Imagine scenario: need to strip out spaces from a string to be used lets say in url.

Now would it be smart to do this once before saving in DB, and than use raw db results when outputting. Or would it be smart to write helper function and just do space removal when outputting and keep data saved raw in DB?

  • You don't provide enough information for us to provide a meaningful answer. As it's currently written, your question is entirely opinion based.
    – MetaFight
    Commented Oct 29, 2016 at 20:13
  • 2
    You write the data once, but use it often. So it is better to clean the data once when storing instead of clean them every times you read them from DB.
    – knut
    Commented Oct 29, 2016 at 21:11

2 Answers 2


It makes more sense to cleanup the data and store it into the database instead of storing it "raw" and then cleaning it up on reads.

It's like with every other piece of information you store in a database:

  • you validate the data;
  • sanitize it if needed (in this case removing unnecessary spaces);
  • persist it;
  • if needed, assert it has the format you expect when you read it back.

So clean it up before saving it to the DB.


Try as much as you can not to store garbage in your database. If you can trim off leading or trailing spaces from a URL before inserting it into a database table, do it.

In the other hand, you could write a trigger in the table that does that before inserting the value.

Any solution can potentially be comprised of more that just one front end (one web front-end, one Android front-end, one iPhone front-end, etc.). So relying in "the app", assumming that no other front-end will ever, never exist to the same back-end is something we should not assume.

So my recommendation is try not to insert garbage into tables only to clean it before outputing it to the user. You could potentially end up writing space-stripping code in a whole lot of places when you output that value from DB instead of doing it in just before inserting.

  • 1
    Whoah there. If I came in to work one day and learned that another application was writing to my database without my knowledge I would stir up the appropriate shit storm. That's because, in order to make the complexity of development manageable, I would have set-up a private database. If other applications need my data then my team needs to be involved in providing it. That's to say, only in a really chaotic work environment will other people just randomly invalidate data in your database. And if that's common where you work, then consider getting another job!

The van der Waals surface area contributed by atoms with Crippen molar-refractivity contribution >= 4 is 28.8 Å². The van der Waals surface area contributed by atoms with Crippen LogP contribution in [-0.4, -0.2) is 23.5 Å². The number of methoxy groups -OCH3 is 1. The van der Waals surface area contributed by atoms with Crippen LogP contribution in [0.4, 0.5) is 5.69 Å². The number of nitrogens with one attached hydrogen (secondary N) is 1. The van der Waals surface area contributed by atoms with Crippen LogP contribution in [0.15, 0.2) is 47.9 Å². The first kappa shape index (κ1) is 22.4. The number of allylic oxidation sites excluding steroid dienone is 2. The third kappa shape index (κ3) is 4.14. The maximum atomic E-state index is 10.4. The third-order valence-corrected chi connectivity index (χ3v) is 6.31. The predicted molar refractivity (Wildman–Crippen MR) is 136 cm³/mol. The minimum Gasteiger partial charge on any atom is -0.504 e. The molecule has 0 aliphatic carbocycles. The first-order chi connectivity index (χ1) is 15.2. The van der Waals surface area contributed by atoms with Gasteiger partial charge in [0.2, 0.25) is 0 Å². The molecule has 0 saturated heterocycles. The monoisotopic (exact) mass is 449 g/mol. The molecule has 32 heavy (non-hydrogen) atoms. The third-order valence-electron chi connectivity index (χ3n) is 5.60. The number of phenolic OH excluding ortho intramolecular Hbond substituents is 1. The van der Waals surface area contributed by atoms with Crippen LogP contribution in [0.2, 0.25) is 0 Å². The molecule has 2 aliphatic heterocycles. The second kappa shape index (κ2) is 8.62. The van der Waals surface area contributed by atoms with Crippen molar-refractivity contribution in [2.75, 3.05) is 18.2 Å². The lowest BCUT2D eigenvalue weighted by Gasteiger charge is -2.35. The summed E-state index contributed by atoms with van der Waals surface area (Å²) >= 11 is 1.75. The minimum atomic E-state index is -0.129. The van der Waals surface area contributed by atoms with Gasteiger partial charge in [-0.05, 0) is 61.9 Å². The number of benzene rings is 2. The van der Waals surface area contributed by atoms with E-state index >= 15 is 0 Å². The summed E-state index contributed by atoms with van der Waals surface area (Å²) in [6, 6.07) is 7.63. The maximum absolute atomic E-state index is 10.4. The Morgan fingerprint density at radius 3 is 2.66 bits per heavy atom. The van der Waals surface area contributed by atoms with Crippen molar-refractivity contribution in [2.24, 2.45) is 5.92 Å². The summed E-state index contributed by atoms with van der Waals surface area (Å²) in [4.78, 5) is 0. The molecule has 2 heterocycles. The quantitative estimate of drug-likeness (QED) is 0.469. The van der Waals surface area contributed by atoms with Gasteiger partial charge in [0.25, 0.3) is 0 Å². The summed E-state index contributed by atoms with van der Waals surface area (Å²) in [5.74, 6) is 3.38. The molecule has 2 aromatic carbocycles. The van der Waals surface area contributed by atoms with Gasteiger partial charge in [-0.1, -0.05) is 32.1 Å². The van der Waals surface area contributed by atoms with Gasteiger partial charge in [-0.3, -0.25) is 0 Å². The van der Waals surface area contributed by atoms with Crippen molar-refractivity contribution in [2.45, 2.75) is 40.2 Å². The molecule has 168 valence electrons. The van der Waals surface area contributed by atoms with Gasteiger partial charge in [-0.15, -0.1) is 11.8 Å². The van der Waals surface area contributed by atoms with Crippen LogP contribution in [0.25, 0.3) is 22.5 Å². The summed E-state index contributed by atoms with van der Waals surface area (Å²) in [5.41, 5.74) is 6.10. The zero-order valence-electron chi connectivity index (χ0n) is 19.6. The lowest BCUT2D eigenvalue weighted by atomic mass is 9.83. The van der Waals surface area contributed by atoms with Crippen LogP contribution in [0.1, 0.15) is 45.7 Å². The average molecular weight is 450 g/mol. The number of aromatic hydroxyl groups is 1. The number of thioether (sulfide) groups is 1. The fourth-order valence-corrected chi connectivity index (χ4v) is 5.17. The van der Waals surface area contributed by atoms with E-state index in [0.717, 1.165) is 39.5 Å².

– MetaFight
    Commented Oct 29, 2016 at 20:17
  • @MetaFight You get me wrong. A technical solution is usually comprised of more that front end. I edited my answer to make that clear though. Commented Oct 29, 2016 at 20:20
  • Yes, you may have more than one front end (client) but you really should only have one server serving your data. And that server should be the place where data is guaranteed to be valid before entering the database.
    – MetaFight
    Commented Oct 29, 2016 at 20:23
  • @MetaFight By server you mean database server or application server? Commented Oct 29, 2016 at 20:25
  • Application server. I'll admit to having very little experience with web and app development, but is it common for web/app clients to write directly to the database without going through an application server?
    – MetaFight
    Commented Oct 29, 2016 at 20:28

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